Attitudes to cannabis and patterns of use among Canadians with multiple sclerosis

Canada has the highest incidence of MS worldwide. Anecdotal evidence reveals that people with MS smoke, ingest or vaporise cannabis for a multiplicity of reasons. With the legal situation in relation to use currently in flux, we undertook a study investigating patterns of use amongst people with MS and their attitudes towards the drug.There is a wide acceptance of cannabis within the MS patient community. One in five people currently use the drug for reasons that differ between neuropsychiatry and neurology clinics. Use could potentially more than double if the drug were legalised.

Cannabinoids in treatment-resistant epilepsy: A review

Treatment-resistant epilepsy (TRE) affects 30% of epilepsy patients and is associated with severe morbidity and increased mortality. Cannabis-based therapies have been used to treat epilepsy for millennia, but only in the last few years have we begun to collect data from adequately powered placebo-controlled, randomized trials (RCTs) with cannabidiol (CBD), a cannabis derivative. Previously, information was limited to case reports, small series, and surveys reporting on the use of CBD and diverse medical marijuana (MMJ) preparations containing: tetrahydrocannabinol (THC), CBD, and many other cannabinoids in differing combinations. These RCTs have studied the safety and explored the potential efficacy of CBD use in children with Dravet Syndrome (DS) and Lennox-Gastaut Syndrome (LGS).

Emerging therapeutic targets in cancer induced bone disease: A focus on the peripheral type 2 cannabinoid receptor

This review aims to provide an overview of findings relating to the role of Cnr2 receptor in the regulation of skeletal tumour growth, osteolysis and bone pain, and highlights the many unanswered questions and unmet needs. The development and testing of peripherally-acting, tumour-, Cnr2-selective ligands in preclinical models of metastatic cancer will pave the way for future research that will advance our knowledge about the basic mechanism(s) by which the endocannabinoid system regulate cancer metastasis, stimulate the development of a safer cannabis-based therapy for the treatment of cancer and provide policy makers with powerful tools to assess the science and therapeutic potential of cannabinoid-based therapy. Thus, offering the prospect of identifying selective Cnr2 ligands, as novel, alternative to cannabis herbal extracts for the treatment of advanced cancer patients.

An Australian nationwide survey on medicinal cannabis use for epilepsy: History of anti epileptic-drug treatment predicts medicinal cannabis use

Epilepsy Action Australia conducted an Australian nationwide online survey seeking opinions on and experiences with the use of cannabis-based products for the treatment of epilepsy. The main reasons for medicinal cannabis use were to manage treatment-resistant epilepsy and to obtain a more favourable side-effect profile compared to standard anti-epileptic drugs. This survey provides an insight into the use of cannabis products for epilepsy, in particular some of the likely factors influencing use, as well as novel insights into the experiences of and attitudes.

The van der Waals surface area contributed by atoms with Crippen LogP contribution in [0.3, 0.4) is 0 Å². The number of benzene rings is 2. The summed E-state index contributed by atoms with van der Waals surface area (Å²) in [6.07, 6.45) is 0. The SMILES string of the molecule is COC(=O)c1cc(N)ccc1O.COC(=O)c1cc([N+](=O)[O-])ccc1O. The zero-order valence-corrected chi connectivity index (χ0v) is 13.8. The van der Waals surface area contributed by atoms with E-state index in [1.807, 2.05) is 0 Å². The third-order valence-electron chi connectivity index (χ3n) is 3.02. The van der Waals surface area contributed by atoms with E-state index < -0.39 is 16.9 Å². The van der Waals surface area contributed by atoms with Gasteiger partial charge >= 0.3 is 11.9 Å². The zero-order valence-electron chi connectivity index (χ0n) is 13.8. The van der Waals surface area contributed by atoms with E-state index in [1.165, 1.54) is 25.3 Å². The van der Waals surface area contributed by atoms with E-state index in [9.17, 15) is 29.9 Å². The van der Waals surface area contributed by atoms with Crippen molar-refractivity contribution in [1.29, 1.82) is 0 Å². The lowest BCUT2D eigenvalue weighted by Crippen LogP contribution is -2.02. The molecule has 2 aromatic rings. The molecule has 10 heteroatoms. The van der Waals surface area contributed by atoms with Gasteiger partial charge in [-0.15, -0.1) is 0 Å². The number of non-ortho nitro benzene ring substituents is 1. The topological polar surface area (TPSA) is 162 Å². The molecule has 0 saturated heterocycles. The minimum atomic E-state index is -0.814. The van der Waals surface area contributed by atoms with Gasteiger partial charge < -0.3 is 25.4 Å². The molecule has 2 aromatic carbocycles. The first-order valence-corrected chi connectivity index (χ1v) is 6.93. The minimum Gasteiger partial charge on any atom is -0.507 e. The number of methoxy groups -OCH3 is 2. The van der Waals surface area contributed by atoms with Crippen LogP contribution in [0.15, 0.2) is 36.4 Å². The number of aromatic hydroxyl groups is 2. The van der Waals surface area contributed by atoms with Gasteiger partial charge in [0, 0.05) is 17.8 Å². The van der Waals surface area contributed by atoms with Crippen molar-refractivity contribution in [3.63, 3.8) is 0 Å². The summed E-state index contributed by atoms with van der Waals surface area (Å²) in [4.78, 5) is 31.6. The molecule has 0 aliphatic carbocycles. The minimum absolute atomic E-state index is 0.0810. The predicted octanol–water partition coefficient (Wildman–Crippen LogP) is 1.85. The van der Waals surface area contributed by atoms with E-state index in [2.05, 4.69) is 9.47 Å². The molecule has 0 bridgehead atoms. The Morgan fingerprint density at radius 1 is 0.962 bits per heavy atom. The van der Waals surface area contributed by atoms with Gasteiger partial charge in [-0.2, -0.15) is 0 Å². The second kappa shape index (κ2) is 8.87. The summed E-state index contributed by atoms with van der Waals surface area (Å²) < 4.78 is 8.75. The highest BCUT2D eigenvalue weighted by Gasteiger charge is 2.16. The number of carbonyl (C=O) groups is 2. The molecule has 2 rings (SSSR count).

Why Marijuana Compounds Could Eventually Replace Anti-Anxiety Meds Written by David DiSalvo

Research into the potential medical uses of marijuana compounds continues apace. Among the most recent, a study delved into why marijuana is an effective stress reducer. While not conclusive on their own, the results contribute to a longer-term possibility – that marijuana compounds may turn out to be more effective and safer in alleviating anxiety than prescription anxiety meds.

Neurological Aspects of Medical Use of Cannabidiol

Pre-clinical evidence largely shows that CBD can produce beneficial effects in AD, PD and MS patients, but its employment for these disorders needs further confirmation from well designed clinical studies. CBD pre-clinical demonstration of antiepileptic activity is supported by recent clinical studies in human epileptic subjects resistant to standard antiepileptic drugs showing its potential use in children and young adults affected by refractory epilepsy. Evidence for use of CBD in PD is still not supported by sufficient data whereas only a few studies including a small number of patients are available.

Depression and anxiety among chronic pain patients receiving prescription opioids and medical marijuana

High rates of depression and anxiety have been consistently reported among patients suffering from chronic pain. Prescription opioids are one of the most common modalities for pharmacological treatment of pain, however in recent years medical marijuana(MM) has been increasingly used for pain control in the US and in several countries worldwide. Levels of depression and anxiety are higher among chronic pain patients receiving prescription opioids compared to those receiving MM. Findings should be taken into consideration when deciding on the most appropriate treatment modality for chronic pain, particularly among those at risk for depression and anxiety.